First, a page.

Even as Dole lags behind Clinton in the polls, Jones said he cannot think of a presidential aspirant who is better prepared than Dole to execute a smooth, stable and well-planned assumption of power.

"If you want an effective transition, Dole's a great candidate," Jones said. "As distinct from someone from outside {Washington}, he carries inside his head a familiarity with both ends of Pennsylvania Avenue. He knows all the Republicans who have executive experience and how to activate them to create the kind of government he wants."

Having studied 100 years of presidential succession, from McKinley to Clinton, Jones ranks Clinton's effort in 1992 as "one of the least well-managed." The reason, he said, was because Clinton came from a relatively small state, knew relatively few Washington operators and because "Clinton leads from the outside. He brings a campaign style to government. He has a propensity to go public.' "

By contrast, Jones explained, Dole is an "in-town kind of guy, an inside leader who easily connects with the existing government."

Dole began stitching his in-town connections together last spring, shortly after he began experimenting with not wearing a blue suit and a tie and after he said his campaign would "leave Washington behind to look to America." The then-majority leader was in his Capitol Hill office when he suggested to Timmons that it was not too soon to begin thinking transition.

Timmons, who has known Dole for 34 years and has been a quietly powerful wielder of influence in the campaigns of every Republican president from Nixon to Bush, needed no detailed marching orders. As Jones pointed out, "Timmons is the original behind-the-scenes guy" and the perfect Washington insider for the job.

After nearly four months, Timmons has assembled a pre-transition team of 10 members, who meet weekly. Citing security concerns, he will not give out the address of the federally leased office space where transition offices are to be set up. Under a 1963 law, Congress provides federal money -- $3.9 million this year -- to "promote the orderly transfer of the executive power" between presidents. None of the money, though, can be spent until the day after the election.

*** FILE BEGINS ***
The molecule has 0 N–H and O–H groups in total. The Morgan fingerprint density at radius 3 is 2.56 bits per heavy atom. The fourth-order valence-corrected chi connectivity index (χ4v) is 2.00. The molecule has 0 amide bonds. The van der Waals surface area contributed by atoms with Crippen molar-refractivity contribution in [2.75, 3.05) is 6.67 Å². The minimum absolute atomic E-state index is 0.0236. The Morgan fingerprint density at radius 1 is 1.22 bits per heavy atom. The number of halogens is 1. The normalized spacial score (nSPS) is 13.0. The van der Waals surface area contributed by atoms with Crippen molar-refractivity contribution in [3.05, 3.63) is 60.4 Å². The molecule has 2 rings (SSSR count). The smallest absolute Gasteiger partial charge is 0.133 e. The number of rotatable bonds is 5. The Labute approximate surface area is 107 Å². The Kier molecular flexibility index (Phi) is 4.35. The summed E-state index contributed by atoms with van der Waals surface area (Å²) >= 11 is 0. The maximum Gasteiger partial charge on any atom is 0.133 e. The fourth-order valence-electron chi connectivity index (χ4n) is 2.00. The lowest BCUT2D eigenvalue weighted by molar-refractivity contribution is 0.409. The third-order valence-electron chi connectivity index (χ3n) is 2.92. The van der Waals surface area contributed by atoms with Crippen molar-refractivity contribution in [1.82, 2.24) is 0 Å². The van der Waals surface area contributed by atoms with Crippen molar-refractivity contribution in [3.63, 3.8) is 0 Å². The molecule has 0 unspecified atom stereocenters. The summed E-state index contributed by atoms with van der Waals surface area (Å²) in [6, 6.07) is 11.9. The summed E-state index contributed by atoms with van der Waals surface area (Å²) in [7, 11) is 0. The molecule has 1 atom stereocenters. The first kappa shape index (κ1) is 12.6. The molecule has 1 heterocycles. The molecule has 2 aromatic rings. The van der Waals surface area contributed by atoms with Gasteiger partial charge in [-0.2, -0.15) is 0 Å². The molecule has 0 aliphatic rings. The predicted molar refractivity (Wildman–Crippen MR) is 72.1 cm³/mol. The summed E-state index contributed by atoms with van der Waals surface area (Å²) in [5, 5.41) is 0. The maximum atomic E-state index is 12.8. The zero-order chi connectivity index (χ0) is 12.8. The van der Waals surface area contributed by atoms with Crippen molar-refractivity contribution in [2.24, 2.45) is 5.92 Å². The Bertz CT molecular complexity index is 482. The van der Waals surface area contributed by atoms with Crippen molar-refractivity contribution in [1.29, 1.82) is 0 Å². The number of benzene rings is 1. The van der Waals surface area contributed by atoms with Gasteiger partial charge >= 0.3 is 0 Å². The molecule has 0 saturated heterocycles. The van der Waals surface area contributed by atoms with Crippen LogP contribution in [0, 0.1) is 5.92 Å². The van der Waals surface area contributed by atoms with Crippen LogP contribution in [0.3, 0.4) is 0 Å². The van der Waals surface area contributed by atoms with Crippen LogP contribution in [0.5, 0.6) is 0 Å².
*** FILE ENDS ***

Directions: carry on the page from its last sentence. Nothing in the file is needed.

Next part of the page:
Reading from three thick ring-binder notebooks, Timmons said the money will help pay for 15 separate offices within the transition structure. Those offices, he said, are organized around "what I call the four P's -- personal support, policy, people and promotion. . . . There is so much detail."

Timmons said he has had "three or four" meetings with Dole, and wants to snare the candidate for a major meeting after Wednesday's debate to discuss appointments of a chief of staff for the transition, as well as several other key jobs. "Right now, I feel guilty taking up too much of his time," Timmons said.

Asked if motivation, given the polls, is an impediment to sound transition planning, Timmons replied with a robust "No!"

"I think he is going to be elected president." Timmons said. "There is nothing I can do about it anyway." CAPTION: William Timmons says Republican nominee Robert J. Dole "has never suggested we pull back and not go forward."